In southern Africa man's early legacy has the lightest touch, wistful hunting scenes painted in ochre on the furthest walls of inaccessible caves. Not so here in Britain, where the mighty Stonehenge still dominates the landscape, proclaiming man's soul to the heavens. Much later, the Romans. Apart from their compulsion to conquer the world, they were absolute sticklers for the straight line. Many roads here are still as straight as the Romans laid them two millennia ago. The ancient site of Silbury Hill, near the mysterious Avebury, was only dated as pre-Roman after someone climbed to the top, and noticed that the Roman road made a detour around it. Grandiose, the Romans certainly were, but you've got to hand it to them. Annoyed with the marauding Picts to the north, Hadrian built a monumental wall straight across the country.
We took an early summer walk along the Wall this year. Dodging the incessant rain, we managed a few dry days in the desolate rolling hills of Northumberland. There is of course a national trail running the whole length of the Wall, and desolate only works if you look away from it. The path is dotted with bright anoraks all the way. Naturally this being England, everyone has a polite greeting as you pass. But it becomes more competitive if you're heading the same way. The last thing you want is to stare into someone else's backpack for miles, so stopping at viewpoints and for lunch becomes finely timed. But it was good-humoured none-the-less, with friendly exchanges all beginning with "east or west?"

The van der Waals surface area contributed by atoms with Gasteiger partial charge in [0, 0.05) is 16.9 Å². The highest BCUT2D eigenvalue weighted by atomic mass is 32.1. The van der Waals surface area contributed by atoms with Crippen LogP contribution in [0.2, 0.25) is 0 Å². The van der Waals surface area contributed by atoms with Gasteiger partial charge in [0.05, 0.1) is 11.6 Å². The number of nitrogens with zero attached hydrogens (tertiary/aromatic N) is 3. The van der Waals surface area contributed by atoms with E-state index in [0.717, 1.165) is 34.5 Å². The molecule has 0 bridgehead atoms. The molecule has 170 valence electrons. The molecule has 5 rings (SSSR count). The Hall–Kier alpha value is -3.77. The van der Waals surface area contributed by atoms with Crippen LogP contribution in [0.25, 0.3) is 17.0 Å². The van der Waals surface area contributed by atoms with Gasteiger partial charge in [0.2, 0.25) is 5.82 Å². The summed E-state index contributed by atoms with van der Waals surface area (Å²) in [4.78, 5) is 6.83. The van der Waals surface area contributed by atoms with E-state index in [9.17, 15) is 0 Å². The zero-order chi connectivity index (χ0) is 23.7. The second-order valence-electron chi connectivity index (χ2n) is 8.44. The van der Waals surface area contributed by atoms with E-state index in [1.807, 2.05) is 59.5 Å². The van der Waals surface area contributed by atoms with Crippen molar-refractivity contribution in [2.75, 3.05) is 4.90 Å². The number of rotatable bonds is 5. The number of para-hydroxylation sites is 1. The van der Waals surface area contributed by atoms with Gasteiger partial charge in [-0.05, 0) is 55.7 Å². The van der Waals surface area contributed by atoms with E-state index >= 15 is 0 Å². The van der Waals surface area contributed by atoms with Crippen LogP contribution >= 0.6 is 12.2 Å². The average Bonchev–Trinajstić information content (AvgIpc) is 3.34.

The vast blue hills north still feel untamed, with the shrilly whistling sky lark high over the hills. Also curlew, its call much like an excited puppy. While below, wild early purple orchid, their velvety clusters spiking the valley floors.
The wall is solid still, surviving eons of plunder. We passed huge farmhouses built from the quarried limestone, plus the odd church. It skirts the highest parts of the countryside, and goes on and on periodically studded with forts and garrisons. Below, not as desolate as you'd like, the dead straight B6318 still bustles with traffic. It was invigorating, long, and very thought-provoking. The huge settlements with mountains of sophisticated artifacts leaves you under no illusion that these were a primitive people, and it's hard not to to get a mystical feel for the thousands of legionnaires and the slaves who walked and fought, and built and lived in this rare place.
One thing about walking all day is the treat of stopping for food. We carried packed lunches, but I also brought slices of my special Energy Cake. This is a fruit and nut cake that tastes different every time I bake it. It has a wonderful quality, much like a Roman Wall, I'd like to think, that it gets better with age. So here it is:
Whisk together 3/4 cup flour, !/4 Tsps of baking soda and baking powder, 1/2 tsp salt. Then stir in 3/4 cup of light brown sugar, and 3 cups of chopped walnuts or any mixed nuts, 1/2 cup of dried cherries or cranberries (although I use glace cherries and cut down on the sugar), 2 cups of chopped dates and figs (I use more) and 1/2 cup chopped dried apricots. Mix well. In a separate bowl whisk 3 large eggs and 1 tsp of vanilla extract till creamy and thick. Add the egg to the fruit and nut mixture, and mix till everything is covered. Spread into a well-buttered loaf tin (9"x5") and bake for an hour or 75 minutes at 150deg. Best after a few of days, it will keep easily for two weeks, two months in the fridge - longer, even.